Probucol Affords Neuroprotection in a 6-OHDA Mouse Model of Parkinson’s Disease
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- Ribeiro, R.P., Moreira, E.L.G., Santos, D.B. et al. Neurochem Res (2013) 38: 660. doi:10.1007/s11064-012-0965-0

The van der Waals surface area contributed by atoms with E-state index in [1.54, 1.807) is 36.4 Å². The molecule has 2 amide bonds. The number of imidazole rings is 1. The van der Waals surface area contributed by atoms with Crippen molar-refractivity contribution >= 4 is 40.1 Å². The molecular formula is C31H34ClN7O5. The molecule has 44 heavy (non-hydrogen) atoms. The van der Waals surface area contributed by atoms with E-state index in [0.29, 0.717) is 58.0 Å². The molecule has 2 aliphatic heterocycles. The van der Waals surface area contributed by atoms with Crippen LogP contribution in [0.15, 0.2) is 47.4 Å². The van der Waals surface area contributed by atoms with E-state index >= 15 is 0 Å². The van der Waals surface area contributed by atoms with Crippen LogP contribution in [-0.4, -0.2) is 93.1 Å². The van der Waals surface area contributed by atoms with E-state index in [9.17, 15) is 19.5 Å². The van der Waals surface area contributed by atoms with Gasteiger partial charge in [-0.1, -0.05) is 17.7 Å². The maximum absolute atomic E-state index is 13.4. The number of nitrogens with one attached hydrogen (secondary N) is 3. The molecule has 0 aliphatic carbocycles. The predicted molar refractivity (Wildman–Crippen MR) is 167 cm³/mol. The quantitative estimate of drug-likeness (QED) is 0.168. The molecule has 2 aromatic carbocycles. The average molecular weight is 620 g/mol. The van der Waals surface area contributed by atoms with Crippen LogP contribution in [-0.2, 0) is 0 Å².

Parkinson’s disease (PD) is a neurodegenerative disorder characterized by the degeneration of dopaminergic nigrostriatal neurons. Although the etiology of the majority of human PD cases is unknown, experimental evidence points to oxidative stress as an early and causal event. Probucol is a lipid-lowering phenolic compound with anti-inflammatory and antioxidant properties that has been recently reported as protective in neurotoxicity and neurodegeneration models. This study was designed to investigate the effects of probucol on the vulnerability of striatal dopaminergic neurons to oxidative stress in a PD in vivo model. Swiss mice were treated with probucol during 21 days (11.8 mg/kg; oral route). Two weeks after the beginning of treatment, mice received a single intracerebroventricular (i.c.v.) infusion of 6-hydroxydopamine (6-OHDA). On the 21st day, locomotor performance, striatal oxidative stress-related parameters, and striatal tyrosine hydroxylase and synaptophysin levels, were measured as outcomes of toxicity. 6-OHDA-infused mice showed hyperlocomotion and a significant decrease in striatal tyrosine hydroxylase (TH) and synaptophysin levels. In addition, 6-OHDA-infused mice showed reduced superoxide dismutase activity and increased lipid peroxidation and catalase activity in the striatum. Notably, probucol protected against 6-OHDA-induced hyperlocomotion and striatal lipid peroxidation, catalase upregulation and decrease of TH levels. Overall, the present results show that probucol protects against 6-OHDA-induced toxicity in mice. These findings may render probucol as a promising molecule for further pharmacological studies on the search for disease-modifying treatment in PD.